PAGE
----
Case Report Open Access
Copyright ©The Author(s) 2021. Published by Baishideng Publishing Group Inc. All rights reserved.
World J Clin Cases. Apr 16, 2021; 9(11): 2519-2523
Published online Apr 16, 2021. doi: 10.12998/wjcc.v9.i11.2519
Cerebellar artery infarction with sudden hearing loss and vertigo as initial symptoms: A case report
Xin-Lin Wang, Min Sun, Xiao-Ping Wang
Xin-Lin Wang, Xiao-Ping Wang, Department of Neurology, Tongren Hospital, Shanghai Jiao Tong University School of Medicine, Shanghai 200336, China
Min Sun, Department of Pediatrics, Shanghai East Hospital, Tongji University School of Medicine, Shanghai 200123, China
ORCID number: Xin-Lin Wang (0000-0002-9824-5465); Min Sun (0000-0001-6394-7232); Xiao-Ping Wang (0000-0002-2936-5877).
Author contributions: Wang XL collected the clinical information and wrote the manuscript draft; Sun M reviewed the literature and contributed to manuscript drafting; Wang XP revised the submission; All authors contributed to the discussion and approved the final manuscript to be submitted.
Informed consent statement: All study participants, or their legal guardian, provided informed written consent prior to study enrollment.
Conflict-of-interest statement: No conflict of interest exits in the submission of this manuscript, and manuscript is approved by all authors for publication.
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Open-Access: This article is an open-access article that was selected by an in-house editor and fully peer-reviewed by external reviewers. It is distributed in accordance with the Creative Commons Attribution NonCommercial (CC BY-NC 4.0) license, which permits others to distribute, remix, adapt, build upon this work non-commercially, and license their derivative works on different terms, provided the original work is properly cited and the use is non-commercial. See: http://creativecommons.org/Licenses/by-nc/4.0/
Corresponding author: Xiao-Ping Wang, PhD, Chairman, Department of Neurology, Tongren Hospital, Shanghai Jiao Tong University School of Medicine, No. 1111 Xianxia Road, Shanghai 200336, China. wangxp@ustc.edu
Received: October 2, 2020
Peer-review started: October 2, 2020
First decision: December 24, 2020
Revised: December 30, 2020
Accepted: February 11, 2021
Article in press: February 11, 2021
Published online: April 16, 2021

Abstract
BACKGROUND

Sudden hearing loss (SHL) is associated with serious systematic conditions such as neoplasms, vascular events, autoimmune diseases, infections, and iatrogenic injury. Some authors report that SHL can be an early warning sign of impending vertebrobasilar ischemic stroke. It is important to distinguish stroke from benign disease.

CASE SUMMARY

A 48-year-old male patient presented with SHL and vertigo as first symptoms. Diffusion-weighted imaging revealed high signal intensity in the left posterior inferior cerebellar artery territory of the cerebellar hemisphere and high signal intensity in the right pons and bridge cerebellar arm, confirming that the patient had cerebral infarction. Treatment with antiplatelet drugs, steroid anti-inflammatory drugs, and neurotrophic nerve therapy promoted blood circulation and removed blood stasis, and the symptoms of the patient were significantly improved.

CONCLUSION

SHL and vertigo could be the initial symptoms of vertebrobasilar ischemic stroke.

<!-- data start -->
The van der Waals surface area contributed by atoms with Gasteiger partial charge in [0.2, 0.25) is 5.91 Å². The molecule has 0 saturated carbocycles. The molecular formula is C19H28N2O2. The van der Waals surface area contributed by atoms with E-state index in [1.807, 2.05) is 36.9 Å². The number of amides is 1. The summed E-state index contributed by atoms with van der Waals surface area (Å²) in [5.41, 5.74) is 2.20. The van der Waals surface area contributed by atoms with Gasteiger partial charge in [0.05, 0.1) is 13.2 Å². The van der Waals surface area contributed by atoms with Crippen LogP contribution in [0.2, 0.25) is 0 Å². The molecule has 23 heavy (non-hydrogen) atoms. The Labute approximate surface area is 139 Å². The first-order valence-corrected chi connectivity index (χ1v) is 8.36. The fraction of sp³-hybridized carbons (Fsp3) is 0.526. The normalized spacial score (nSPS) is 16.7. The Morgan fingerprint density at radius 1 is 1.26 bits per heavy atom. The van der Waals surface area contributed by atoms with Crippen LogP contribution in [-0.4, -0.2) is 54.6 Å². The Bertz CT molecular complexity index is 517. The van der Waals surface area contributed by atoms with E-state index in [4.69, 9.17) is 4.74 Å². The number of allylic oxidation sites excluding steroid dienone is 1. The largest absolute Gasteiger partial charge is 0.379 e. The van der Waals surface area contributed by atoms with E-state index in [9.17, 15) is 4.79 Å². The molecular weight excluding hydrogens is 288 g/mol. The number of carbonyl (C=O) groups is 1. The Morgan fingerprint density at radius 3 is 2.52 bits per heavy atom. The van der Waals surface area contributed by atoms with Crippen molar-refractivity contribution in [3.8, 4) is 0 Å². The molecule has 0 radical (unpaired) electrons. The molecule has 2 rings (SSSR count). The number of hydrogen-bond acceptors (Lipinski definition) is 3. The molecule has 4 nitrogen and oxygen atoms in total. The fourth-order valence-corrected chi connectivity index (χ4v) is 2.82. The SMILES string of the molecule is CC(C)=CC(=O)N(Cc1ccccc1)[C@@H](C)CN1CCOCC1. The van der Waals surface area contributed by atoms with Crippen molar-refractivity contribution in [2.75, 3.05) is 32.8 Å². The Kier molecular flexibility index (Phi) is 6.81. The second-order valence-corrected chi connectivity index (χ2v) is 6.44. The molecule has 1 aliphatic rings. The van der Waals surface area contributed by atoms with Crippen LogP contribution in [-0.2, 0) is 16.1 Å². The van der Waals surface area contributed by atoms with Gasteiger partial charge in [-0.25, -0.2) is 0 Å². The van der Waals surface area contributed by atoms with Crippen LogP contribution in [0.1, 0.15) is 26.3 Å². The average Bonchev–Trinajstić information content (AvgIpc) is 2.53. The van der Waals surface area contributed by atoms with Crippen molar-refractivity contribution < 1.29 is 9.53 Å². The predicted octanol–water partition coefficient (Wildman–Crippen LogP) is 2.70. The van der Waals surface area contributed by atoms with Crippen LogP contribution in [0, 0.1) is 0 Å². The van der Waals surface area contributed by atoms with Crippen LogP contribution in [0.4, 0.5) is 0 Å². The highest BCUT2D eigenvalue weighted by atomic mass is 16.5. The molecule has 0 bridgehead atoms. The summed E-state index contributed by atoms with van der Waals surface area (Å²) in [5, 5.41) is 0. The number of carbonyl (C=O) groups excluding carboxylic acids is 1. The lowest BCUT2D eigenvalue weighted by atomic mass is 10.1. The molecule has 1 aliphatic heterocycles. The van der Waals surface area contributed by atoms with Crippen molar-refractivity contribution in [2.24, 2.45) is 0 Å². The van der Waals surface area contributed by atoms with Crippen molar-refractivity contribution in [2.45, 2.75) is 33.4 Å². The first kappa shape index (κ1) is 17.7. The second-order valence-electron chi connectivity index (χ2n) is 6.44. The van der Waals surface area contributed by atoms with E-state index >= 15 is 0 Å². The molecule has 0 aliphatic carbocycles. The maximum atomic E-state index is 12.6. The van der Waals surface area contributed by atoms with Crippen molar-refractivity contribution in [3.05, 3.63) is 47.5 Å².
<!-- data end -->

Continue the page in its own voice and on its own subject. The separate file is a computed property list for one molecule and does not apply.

Key Words: Sudden hearing loss, Vertigo, Posterior inferior cerebellar artery, Anterior inferior cerebellar artery, Cerebral infarction, Case report

Core Tip: We report a 48-year-old male patient who was confirmed to have cerebral infarction with sudden hearing loss and vertigo as initial presenting symptoms. Our case suggests that if a patient with vascular risk factors initially present with SHL and vertigo before additional signs of brainstem or cerebellar infarction appear, doctors should consider the possibility of symptoms of posterior circulation infarction. For stroke patients, timely diagnosis and treatment are needed.



INTRODUCTION

Sudden hearing loss (SHL) is defined as acute sensorineural hearing loss of more than 30 dB over three or more consecutive frequencies in a pure-tone audiometry test[1]. Various causes, such as infection, vascular events, coagulation disorders, neoplasms, and demyelinating disease, are related to SHL; however, in most cases, the cause is idiopathic[2]. Among vascular factors, infarction caused by thrombosis or embolism of the anterior inferior cerebellar artery (AICA) is the main cause. Only 1% of patients experience SHL because of a non-AICA territory vertebrobasilar ischemic stroke[3]. It has been suggested, therefore, that new hearing loss in the context of acute vertigo might be an important stroke predictor[4]. However, the underlying cause of the SHL and vertigo is controversial. Although many clinicians take it as a benign disease, such as Menière’s disease or labyrinthitis, we should distinguish it from stroke, especially infarction. To clarify the issue, we report a patient who developed unilateral SHL and vertigo as initial symptoms before simultaneous anterior inferior and posterior inferior cerebellar artery infarction.

CASE PRESENTATION
Chief complaints

A 48-year-old male patient was admitted to our emergency department with acute left hearing loss accompanied by spontaneous vertigo, nausea, and vomiting that occurred suddenly when he stood up, without other accompanying neurological symptoms.

History of present illness

Intracranial hemorrhage was excluded by head computed tomography. Therefore, we considered the patient had cerebral infarction, and he was given aspirin and statins. The next day, the patient had dysarthria, left facial palsy, left limb weakness, and ataxia but no nystagmus or sensory loss. He was then sent to the stroke unit for further examination and treatment.

History of past illness

He was found to have hypertension 1 year ago but did not receive proper medical treatment.

Personal and family history

The patient had a long history of heavy smoking but no history of hearing impairment, head trauma, meningitis, autoimmune diseases, or taking any ototoxic drugs.

Physical examination

On admission, his vital signs included blood pressure 170/80 mmHg, pulse rate 82 bpm, respiration rate 19/min, and body temperature 36.6 °C. The left side pathological signs were positive by physical examination. Intracranial hemorrhage was excluded by head computed tomography. Therefore, we considered the patient had cerebral infarction, and he was given aspirin and statins. The next day, the patient had dysarthria, left facial palsy, left limb weakness, and ataxia but no nystagmus or sensory loss. No abnormality was found in the external auditory canal and tympanic membrane. Weber and Rinne tests demonstrated a sensorineural hearing defect on the left side. Unfortunately, there was no pure tone audiometry.

Laboratory examinations

The results of whole blood count, serum electrolytes, liver function tests, urea nitrogen, creatinine, and C-reactive protein were normal. He was sent to the neurology ward for stroke treatment.